Tuesday 24 April 2018

Five things you didn't know about Coffee

Coffee is considered the most widely consumed psychoactive substance in the world
Coffee is considered the most widely consumed psychoactive substance in the world
Amy Mulvaney

Amy Mulvaney

We’re all partial to a cup of coffee (or five), but how much do you really know about our daily caffeine fix?

“A cappuccino to go, please”, has become our new national anthem, but it doesn’t come without its surprises.

Louise Reynolds from the Irish Nutrition and Dietetics Institute tells us 5 facts that you may not have known about your favourite (non-alcoholic) drink:

1. It’s the only legal psychoactive substance in Ireland

“Coffee is considered the most widely consumed psychoactive substance in the world (and the only legal one available here in Ireland),” she says. A psychoactive substance changes brain function, including perception, mood and consciousness.

2. It can raise your blood pressure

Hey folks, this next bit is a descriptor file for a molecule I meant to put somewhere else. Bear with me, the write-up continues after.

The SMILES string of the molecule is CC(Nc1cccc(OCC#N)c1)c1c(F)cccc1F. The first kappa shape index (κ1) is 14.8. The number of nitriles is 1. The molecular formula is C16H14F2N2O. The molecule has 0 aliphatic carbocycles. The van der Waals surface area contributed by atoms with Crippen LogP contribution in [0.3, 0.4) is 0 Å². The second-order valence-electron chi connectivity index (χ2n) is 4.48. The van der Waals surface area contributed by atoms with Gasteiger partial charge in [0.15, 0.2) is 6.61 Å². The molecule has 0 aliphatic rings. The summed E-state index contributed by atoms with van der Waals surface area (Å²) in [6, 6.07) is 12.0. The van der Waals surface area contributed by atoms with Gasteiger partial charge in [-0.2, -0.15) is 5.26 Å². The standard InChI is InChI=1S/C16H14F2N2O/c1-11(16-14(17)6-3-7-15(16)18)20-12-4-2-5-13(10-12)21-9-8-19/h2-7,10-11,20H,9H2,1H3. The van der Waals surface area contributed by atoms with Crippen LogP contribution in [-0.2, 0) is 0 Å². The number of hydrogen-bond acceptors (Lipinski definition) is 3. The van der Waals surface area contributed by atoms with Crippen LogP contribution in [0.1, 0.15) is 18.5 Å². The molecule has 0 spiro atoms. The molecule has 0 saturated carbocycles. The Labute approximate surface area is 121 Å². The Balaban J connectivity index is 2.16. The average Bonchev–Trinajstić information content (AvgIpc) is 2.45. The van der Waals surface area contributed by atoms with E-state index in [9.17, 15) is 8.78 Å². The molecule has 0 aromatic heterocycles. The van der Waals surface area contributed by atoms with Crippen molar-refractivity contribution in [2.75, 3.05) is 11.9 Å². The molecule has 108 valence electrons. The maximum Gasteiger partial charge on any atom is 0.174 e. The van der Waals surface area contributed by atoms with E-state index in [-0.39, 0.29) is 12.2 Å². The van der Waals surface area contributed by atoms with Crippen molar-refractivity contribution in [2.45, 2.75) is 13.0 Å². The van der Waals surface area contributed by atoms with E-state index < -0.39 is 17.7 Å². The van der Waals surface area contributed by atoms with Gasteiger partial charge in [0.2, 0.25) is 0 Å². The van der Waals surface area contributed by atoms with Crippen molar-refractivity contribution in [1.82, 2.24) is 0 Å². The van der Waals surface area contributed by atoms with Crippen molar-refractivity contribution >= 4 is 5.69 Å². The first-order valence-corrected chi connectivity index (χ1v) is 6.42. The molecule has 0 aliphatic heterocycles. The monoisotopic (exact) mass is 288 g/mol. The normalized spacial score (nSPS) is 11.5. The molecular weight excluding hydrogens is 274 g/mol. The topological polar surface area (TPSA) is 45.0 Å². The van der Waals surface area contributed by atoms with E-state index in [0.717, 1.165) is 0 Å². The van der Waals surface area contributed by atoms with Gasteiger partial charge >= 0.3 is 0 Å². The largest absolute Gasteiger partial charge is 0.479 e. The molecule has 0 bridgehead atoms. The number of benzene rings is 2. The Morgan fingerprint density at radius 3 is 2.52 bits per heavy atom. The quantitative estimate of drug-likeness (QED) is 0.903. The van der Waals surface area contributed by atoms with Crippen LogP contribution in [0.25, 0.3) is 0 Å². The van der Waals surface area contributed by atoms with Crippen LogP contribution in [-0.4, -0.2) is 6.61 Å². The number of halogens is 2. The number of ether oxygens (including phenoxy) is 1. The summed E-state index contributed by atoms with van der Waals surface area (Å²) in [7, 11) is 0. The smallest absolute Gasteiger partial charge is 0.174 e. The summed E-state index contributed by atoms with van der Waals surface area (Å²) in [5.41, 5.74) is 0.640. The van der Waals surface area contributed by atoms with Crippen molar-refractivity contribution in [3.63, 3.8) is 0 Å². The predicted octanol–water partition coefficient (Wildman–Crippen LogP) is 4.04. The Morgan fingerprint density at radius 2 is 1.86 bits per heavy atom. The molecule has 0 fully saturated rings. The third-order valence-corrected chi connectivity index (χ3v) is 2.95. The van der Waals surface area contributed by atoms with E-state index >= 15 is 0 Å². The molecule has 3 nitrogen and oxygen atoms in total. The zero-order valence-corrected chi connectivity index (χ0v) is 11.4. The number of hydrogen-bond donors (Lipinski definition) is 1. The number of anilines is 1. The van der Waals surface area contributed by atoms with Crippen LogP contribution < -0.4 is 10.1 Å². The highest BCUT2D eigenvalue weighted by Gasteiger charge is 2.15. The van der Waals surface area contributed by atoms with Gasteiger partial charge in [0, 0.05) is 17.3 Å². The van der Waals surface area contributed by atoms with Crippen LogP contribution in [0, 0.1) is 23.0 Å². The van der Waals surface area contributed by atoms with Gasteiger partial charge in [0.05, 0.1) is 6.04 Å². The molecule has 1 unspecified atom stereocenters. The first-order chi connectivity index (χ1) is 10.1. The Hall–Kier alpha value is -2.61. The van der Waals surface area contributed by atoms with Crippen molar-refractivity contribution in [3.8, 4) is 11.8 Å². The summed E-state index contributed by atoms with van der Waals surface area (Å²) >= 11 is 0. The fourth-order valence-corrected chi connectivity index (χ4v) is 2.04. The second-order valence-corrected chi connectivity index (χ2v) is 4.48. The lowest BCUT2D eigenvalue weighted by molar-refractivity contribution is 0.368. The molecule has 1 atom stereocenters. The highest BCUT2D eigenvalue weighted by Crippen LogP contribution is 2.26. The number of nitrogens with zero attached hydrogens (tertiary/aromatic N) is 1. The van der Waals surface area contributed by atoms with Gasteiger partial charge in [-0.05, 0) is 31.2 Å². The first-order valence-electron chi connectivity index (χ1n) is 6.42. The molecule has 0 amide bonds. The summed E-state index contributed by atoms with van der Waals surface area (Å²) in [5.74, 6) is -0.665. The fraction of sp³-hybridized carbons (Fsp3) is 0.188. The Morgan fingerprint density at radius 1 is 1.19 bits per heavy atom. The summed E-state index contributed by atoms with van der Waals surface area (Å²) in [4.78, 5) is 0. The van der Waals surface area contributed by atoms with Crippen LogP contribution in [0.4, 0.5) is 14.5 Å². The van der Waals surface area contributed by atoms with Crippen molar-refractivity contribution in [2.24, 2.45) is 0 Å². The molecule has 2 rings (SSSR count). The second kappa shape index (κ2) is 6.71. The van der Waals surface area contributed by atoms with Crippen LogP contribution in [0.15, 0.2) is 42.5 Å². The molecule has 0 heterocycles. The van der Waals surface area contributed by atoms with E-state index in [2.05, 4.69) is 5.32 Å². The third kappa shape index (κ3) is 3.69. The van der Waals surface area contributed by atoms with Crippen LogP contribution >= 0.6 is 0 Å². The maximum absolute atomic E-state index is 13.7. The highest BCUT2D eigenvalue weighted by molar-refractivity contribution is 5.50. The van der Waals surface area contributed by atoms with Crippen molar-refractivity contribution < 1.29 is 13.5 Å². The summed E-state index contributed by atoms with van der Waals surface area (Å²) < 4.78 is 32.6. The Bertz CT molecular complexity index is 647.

“Caffeine molecules are very similar to a compound called adenosine which our bodies produce throughout the day. When adenosine builds up in your blood it binds to receptors in your brain and this sends a signal to the brain to say the body is tired and needs to rest,” Louise explains.

“If you take caffeine, the caffeine binds to the adenosine receptors in the brain in place of the adenosine and therefore the feeling of tiredness is not signalled to the brain.”

The jolt in caffeine can result in a rise in blood pressure and can take six hours to wear off, Louise says.

3. It might be responsible for your 3 o’clock slump

While you might feel energised after drinking coffee, the results don’t tend to last long.

“A cup of coffee can help you feel less tired and perked up but an over reliance on caffeine can lead to a feeling of crash after the effects wear off.”

4. Drinking it won’t speed your help you lose weight

“Regular coffee consumption will not change your metabolism and help you to lose weight,” says Louise. While it may seem that people lose weight by drinking coffee, it’s often a result of other factors, such as having a cup of coffee instead of eating a meal.

5. It can boost concentration

“Caffeine can help to boost your concentration if you are studying or need to work on shifts or late into the night,” says Louise. However, if you’re looking for a restful night’s sleep, Louise advises avoiding caffeinated drinks in the evening as they can upset sleep patterns and make nodding off more difficult.


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